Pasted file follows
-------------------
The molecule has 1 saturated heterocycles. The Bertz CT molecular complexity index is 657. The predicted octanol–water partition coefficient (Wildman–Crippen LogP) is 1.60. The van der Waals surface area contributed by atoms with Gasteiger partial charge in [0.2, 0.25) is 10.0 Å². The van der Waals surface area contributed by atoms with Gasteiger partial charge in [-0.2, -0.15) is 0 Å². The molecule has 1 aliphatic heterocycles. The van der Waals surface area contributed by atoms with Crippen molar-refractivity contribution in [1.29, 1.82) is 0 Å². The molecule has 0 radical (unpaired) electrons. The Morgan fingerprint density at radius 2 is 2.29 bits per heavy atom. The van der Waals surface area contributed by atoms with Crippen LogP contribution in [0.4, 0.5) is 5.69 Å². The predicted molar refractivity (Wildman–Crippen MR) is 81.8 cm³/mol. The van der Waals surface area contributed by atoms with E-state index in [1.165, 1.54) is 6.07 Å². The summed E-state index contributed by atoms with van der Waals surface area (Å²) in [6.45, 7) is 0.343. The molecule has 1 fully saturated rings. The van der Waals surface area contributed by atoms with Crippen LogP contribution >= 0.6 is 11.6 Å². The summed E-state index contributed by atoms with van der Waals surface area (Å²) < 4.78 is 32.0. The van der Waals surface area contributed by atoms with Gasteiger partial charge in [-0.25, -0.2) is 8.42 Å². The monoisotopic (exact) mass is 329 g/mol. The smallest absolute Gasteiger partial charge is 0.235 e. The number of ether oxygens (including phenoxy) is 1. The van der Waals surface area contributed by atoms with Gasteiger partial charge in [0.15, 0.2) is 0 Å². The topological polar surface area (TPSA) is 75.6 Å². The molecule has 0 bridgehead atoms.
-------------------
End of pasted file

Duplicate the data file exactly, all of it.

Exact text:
The molecule has 1 saturated heterocycles. The Bertz CT molecular complexity index is 657. The predicted octanol–water partition coefficient (Wildman–Crippen LogP) is 1.60. The van der Waals surface area contributed by atoms with Gasteiger partial charge in [0.2, 0.25) is 10.0 Å². The van der Waals surface area contributed by atoms with Gasteiger partial charge in [-0.2, -0.15) is 0 Å². The molecule has 1 aliphatic heterocycles. The van der Waals surface area contributed by atoms with Crippen molar-refractivity contribution in [1.29, 1.82) is 0 Å². The molecule has 0 radical (unpaired) electrons. The Morgan fingerprint density at radius 2 is 2.29 bits per heavy atom. The van der Waals surface area contributed by atoms with Crippen LogP contribution in [0.4, 0.5) is 5.69 Å². The predicted molar refractivity (Wildman–Crippen MR) is 81.8 cm³/mol. The van der Waals surface area contributed by atoms with E-state index in [1.165, 1.54) is 6.07 Å². The summed E-state index contributed by atoms with van der Waals surface area (Å²) in [6.45, 7) is 0.343. The molecule has 1 fully saturated rings. The van der Waals surface area contributed by atoms with Crippen LogP contribution >= 0.6 is 11.6 Å². The summed E-state index contributed by atoms with van der Waals surface area (Å²) < 4.78 is 32.0. The van der Waals surface area contributed by atoms with Gasteiger partial charge in [-0.25, -0.2) is 8.42 Å². The monoisotopic (exact) mass is 329 g/mol. The smallest absolute Gasteiger partial charge is 0.235 e. The number of ether oxygens (including phenoxy) is 1. The van der Waals surface area contributed by atoms with Gasteiger partial charge in [0.15, 0.2) is 0 Å². The topological polar surface area (TPSA) is 75.6 Å². The molecule has 0 bridgehead atoms.